Study reveals pandemic-induced gender gap in journal submissions 

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A recent study has found that the first wave of the pandemic created a gender disparity in journal publishing, with fewer women authoring peer-reviewed papers. 

The pandemic spurred research, with over 125,000 COVID-19-related papers being published in the 10 months after March 2020. However, given worldwide lockdown orders and employees retreating to their homes, more researchers began to take on caregiving roles and domestic tasks and struggled to balance them with work. The authors of the paper hypothesized that this hit women harder than men.

The authors of the study obtained manuscript and peer-review data from Elsevier during the early months of the pandemic to analyze its effect on female researchers. The dataset included information from manuscripts and reviews of 2,329 Elsevier journals between January 2018 and May 2020 and included around 5 million academics.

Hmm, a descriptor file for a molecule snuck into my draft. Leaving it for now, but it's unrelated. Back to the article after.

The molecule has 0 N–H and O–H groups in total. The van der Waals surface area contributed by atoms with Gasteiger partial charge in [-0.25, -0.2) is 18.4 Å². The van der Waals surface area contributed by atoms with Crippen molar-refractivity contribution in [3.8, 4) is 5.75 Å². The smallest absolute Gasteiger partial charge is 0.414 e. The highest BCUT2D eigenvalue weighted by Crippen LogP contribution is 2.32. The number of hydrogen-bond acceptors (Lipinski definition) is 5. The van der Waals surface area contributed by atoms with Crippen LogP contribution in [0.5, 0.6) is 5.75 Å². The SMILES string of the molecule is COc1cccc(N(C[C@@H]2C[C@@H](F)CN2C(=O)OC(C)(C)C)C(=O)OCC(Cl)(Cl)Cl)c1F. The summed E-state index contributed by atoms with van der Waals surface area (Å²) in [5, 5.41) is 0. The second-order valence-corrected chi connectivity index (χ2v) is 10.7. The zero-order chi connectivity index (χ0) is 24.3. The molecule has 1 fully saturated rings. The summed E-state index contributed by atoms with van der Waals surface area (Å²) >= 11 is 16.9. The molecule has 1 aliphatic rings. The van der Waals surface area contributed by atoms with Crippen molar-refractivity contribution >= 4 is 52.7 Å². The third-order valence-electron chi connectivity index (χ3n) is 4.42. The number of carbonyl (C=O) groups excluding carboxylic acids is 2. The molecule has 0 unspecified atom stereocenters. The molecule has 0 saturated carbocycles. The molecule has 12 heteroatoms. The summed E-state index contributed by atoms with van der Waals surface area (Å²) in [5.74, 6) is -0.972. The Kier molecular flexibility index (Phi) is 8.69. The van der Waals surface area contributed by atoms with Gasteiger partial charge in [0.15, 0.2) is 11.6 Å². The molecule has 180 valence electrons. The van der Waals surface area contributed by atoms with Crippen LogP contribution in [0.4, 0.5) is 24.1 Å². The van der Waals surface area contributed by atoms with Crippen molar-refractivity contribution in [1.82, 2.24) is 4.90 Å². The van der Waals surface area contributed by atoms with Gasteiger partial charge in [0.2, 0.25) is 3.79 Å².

The data suggests that women submitted fewer manuscripts than men, especially in the health and medicine field in which academic production actually increased. This suggests that the pandemic reinforced existing inequality in research and strengthened barriers for women. They also found that junior cohorts of women, the ones who are competing for promotions and grants without the protection of tenure, were penalized the most. 

The authors suggest that funding bodies and hiring and promotion committees reconsider policies to account for these exceptional times. Creating a family-friendly leadership policy and a more equitable environment may help moderate disparities caused by the pandemic.


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